The RBI has issued a new set of operative guidelines for Mobile Banking in India, with changes based on comments from stakeholders. A couple of things significant in this set of guidelines:

Transaction limit
Transactions are limited to only Rs. 2500 ($55) per day, and Rs. 5000 ($110) per day, per customer. While this is an increase over the Rs. 1500 ($33) transaction cap and Rs. 2500 ($55) mentioned in the previous guidelines, it is still a very small amount. Take my example – My mobile phone bill is over Rs. 4000 per month, and I won’t be able to pay it using mobile banking services. This appears to a move to reduce the impact of fraud, since they’ve also asked banks to put a monthly transaction limit, based on the bank’s own risk perception of the customer.

Across Mobile Operators
The onus, clearly, is on the banks to ensure that customers across mobile operators have access to mobile banking services. They may restrict themselves only to one mobile operator for a period of six months. Two scenarios are possible in this instance:
— Either banks will have to partner with multiple mobile payment service providers, each of whom have access to different operators, or
— Mobile service providers will have to provide banks with access to different operators.
For example, MChek provides ICICI Bank, SBI, HDFC and Corporation Bank services only on Airtel in India. So either MChek will have to tie-up with all operators within six months, or these banks will have tie up with different service providers. One bank with many service providers faces an issue – it will confuse customers. It’s like having a different short code for a different operators.

Download the guidelines here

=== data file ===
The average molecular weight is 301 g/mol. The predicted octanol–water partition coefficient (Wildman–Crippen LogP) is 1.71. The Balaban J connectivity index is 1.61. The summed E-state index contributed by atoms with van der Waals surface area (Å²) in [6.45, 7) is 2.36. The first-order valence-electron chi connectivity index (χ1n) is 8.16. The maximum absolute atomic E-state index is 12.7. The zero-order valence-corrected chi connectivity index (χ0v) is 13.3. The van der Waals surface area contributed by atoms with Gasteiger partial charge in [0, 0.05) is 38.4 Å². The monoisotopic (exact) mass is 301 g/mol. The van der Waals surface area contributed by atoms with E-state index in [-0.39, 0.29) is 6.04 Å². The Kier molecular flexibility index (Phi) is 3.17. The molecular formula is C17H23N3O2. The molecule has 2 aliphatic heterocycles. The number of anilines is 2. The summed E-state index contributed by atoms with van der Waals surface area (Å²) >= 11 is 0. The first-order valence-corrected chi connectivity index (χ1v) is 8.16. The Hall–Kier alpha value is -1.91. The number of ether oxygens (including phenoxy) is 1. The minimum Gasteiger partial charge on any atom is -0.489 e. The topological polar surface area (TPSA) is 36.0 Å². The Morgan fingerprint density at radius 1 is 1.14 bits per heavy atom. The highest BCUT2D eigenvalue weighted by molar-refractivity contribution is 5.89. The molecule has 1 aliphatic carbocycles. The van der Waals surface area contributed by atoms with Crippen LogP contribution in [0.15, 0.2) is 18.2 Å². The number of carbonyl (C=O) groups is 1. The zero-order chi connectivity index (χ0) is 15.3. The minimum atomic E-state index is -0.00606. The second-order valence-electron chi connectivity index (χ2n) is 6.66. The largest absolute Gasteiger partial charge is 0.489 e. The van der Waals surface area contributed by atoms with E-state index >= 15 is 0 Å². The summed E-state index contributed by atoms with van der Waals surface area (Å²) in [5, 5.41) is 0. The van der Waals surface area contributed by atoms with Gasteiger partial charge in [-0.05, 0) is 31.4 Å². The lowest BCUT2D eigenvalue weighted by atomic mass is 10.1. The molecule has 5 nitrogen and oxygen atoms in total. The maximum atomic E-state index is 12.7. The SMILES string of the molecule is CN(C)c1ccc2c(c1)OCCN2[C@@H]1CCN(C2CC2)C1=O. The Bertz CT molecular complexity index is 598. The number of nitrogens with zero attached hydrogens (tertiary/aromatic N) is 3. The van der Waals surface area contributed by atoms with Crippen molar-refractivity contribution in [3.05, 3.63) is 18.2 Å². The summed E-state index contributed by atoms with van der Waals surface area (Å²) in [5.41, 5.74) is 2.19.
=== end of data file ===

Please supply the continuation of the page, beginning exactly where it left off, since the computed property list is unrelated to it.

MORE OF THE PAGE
More issues with the guidelines:

Domestic Transactions Only
What about Mobile Money Transfer? As per the RBI guidelines, only “Indian Rupee based domestic services” shall be provided.

Separate Internet and Mobile Logins
A clear dictat – Internet Banking login IDs and Passwords will not be allowed for mobile banking. I think these guidelines are rather short-sighted, and the RBI isn’t taking into account the Mobile Internet. So how does it work: If I use a GPRS application to make a payment, do I have to use a password that is different from the one I use over a WAP site?

It appears that SMS based transactions will face an issue – where an mPIN is used, there needs to be an end-to-end encryption, and it cannot be stored in a clear text environment. It appears that PayMate will have to modify its transaction process. Their process, according to their website – “You will instantly receive SMS from PayMate confirming the transaction amount and asking for authorization with your PIN and 3-alphabet code for Eg PAY ABC 5678 where ABC is the 3-alpahabet code already mentioned in the transaction sms you receive and 5678 is your PIN.” SMSing a PIN means that it is stored in the users outbox, a clear text environment.

As per the guidelines, one of the key issues is that Banks will have to put into place a system of document based registration with mandatory physical presence of their customers. I don’t think users needed to be present physically to apply for Internet banking, and this will inconvenience customers, perhaps even impact uptake.

Accreditiion And Other Guidelines
Given that mobile banking service providers have a high employee turnover, they will need to be certified by an accredited external agency. Furthermore, only banks which are which are licensed and superviced within, and have a physical presence in India, will be allowed.